About a fortnight after the Indian tennis team refused to travel to Pakistan for their Asia/Oceania Group I Davis Cup tie citing security concerns, 10 frontline Sri Lankan cricketers have decided not to go to Pakistan for the forthcoming limited-overs series.
Lasith Malinga, Angelo Mathews, Dimuth Karunaratne, Dinesh Chandimal, Thisara Perera, Suranga Lakmal, Niroshan Dickwella, Kusal Perera, Dhananjaya de Silva and Akila Dananjaya have pulled out of the limited-overs tour, putting a serious question mark over international cricket s unhindered return to Pakistan and also upsetting the Pakistan Cricket Board s (PCB) plans to host the World Test Championship matches at home rather than in UAE.
When contacted by The Indian Express, PCB chairman Ehsan Mani refused to comment on the development. We are in touch with the Sri Lankan board, but basically I cannot say anything at the moment, he told this paper.
Although, the Sri Lanka Cricket (SLC) was satisfied with the the security arrangements for the tour, it has decided to respect the players wishes. Following a meeting with the players on Monday, an SLC release confirmed that the cricketers won t face any disciplinary action. Nor will their decision to pull out jeopardise their selection for future series. Notably, both Karunaratne and Malinga, Sri Lanka s ODI and T20 skippers respectively, have refused to travel to Pakistan.
Former Sri Lanka Air Force Commander, Marshal Air Roshan Goonetileke, who is the Chief Security Advisor of the SLC, briefed the players about the security situation in Pakistan and the security arrangements PCB plans on implementing during Sri Lanka team s tour of that country, whilst Chairman of the National Selection Panel Mr. Asantha De Mel, explained about the selection policy for future tours, the SLC release stated, adding: He (De Mel) said, players will be given the freedom to decide on either taking part or not in the forthcoming Pakistan tour.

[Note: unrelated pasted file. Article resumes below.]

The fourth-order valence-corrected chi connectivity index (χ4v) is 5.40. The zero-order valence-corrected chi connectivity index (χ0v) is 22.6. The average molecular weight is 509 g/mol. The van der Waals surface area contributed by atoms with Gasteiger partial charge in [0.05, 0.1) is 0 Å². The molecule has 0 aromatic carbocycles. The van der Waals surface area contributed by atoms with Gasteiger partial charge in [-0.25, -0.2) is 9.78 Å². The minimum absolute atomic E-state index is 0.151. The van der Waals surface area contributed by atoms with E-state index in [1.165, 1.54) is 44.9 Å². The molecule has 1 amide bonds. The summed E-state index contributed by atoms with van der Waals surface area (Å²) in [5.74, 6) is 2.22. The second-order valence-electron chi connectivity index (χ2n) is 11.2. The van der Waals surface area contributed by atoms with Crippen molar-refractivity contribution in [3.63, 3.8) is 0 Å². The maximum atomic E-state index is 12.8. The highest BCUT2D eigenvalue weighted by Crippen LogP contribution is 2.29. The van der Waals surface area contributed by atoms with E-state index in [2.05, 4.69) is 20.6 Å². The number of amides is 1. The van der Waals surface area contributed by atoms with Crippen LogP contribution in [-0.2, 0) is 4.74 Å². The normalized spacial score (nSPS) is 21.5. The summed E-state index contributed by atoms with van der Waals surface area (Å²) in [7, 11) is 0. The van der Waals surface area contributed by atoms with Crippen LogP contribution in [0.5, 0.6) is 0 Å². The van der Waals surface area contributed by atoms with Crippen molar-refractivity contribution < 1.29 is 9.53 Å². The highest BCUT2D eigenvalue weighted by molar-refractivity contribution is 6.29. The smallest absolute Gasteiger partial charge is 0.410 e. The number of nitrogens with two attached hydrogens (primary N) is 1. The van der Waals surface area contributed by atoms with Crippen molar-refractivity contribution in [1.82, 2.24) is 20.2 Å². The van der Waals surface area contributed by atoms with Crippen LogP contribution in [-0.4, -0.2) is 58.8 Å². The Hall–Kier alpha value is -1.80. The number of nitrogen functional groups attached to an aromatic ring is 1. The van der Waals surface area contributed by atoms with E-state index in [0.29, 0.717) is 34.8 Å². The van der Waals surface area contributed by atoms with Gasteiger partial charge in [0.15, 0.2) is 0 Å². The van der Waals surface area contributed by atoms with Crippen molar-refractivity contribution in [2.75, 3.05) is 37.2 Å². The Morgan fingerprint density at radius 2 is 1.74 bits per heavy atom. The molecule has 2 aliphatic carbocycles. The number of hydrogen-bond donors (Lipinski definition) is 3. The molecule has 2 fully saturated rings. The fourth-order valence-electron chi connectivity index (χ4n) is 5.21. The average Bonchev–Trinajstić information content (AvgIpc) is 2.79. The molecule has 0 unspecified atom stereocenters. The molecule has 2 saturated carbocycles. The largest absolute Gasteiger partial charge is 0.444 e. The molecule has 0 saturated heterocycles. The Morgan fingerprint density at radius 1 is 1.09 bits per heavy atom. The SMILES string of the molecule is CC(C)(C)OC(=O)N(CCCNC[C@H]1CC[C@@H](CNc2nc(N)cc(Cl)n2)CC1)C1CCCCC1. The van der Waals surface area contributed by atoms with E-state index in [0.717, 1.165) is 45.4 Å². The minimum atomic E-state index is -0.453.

The SLC mentioned that following the meeting with the players, the national selectors have picked the ODI and T20I squads that will be sent for Sri Lankan Sports Minister Harin Fernando s approval.
Meanwhile, the BBC Sinhala Service has quoted the Sri Lankan Sports Minister as saying: I have been told by some of the players that they cannot participate after their families raised concerns.
As of now, Sri Lanka are scheduled to play three ODIs against Pakistan in Karachi on September 27, 29 and October 2, and three T20 internationals in Lahore on October 5, 7 and 9. However, it would be interesting to see if the PCB is willing to host a weakened Sri Lankan side, as it might have negative commercial implications. At the same time, the cancellation of the series could even have diplomatic implications.
With regards to Test cricket s return to Pakistan, this is apparently a big setback for the PCB. Pakistan are scheduled to host Sri Lanka for the World Test Championship matches in December. The PCB wanted to use the forthcoming limited-overs series to make a statement; that Pakistan is a safe place to play international cricket. The latest development could seriously upset the apple cart.
The Sri Lankan team had been at the receiving end of the March 3, 2009 Lahore attack, an incident that took international cricket away from Pakistan. But Sri Lanka, led by Thisara Perera, had travelled to Pakistan in 2017 to play a one-off T20 international. This time though, the senior allrounder, too, has opted out.
It is learnt that during its discussion with the Sri Lankan board, the PCB will stress on how it stood by Sri Lankan cricket after this year s Easter attacks on the island nation by sending the Pakistan U-19 team there to play five one-dayers. And while reaffirming the top-level security arrangements, the PCB will also request its Sri Lankan counterpart to persuade the unwilling cricketers to have a rethink. Hectic parleys between the two cricket boards are expected in the next few days.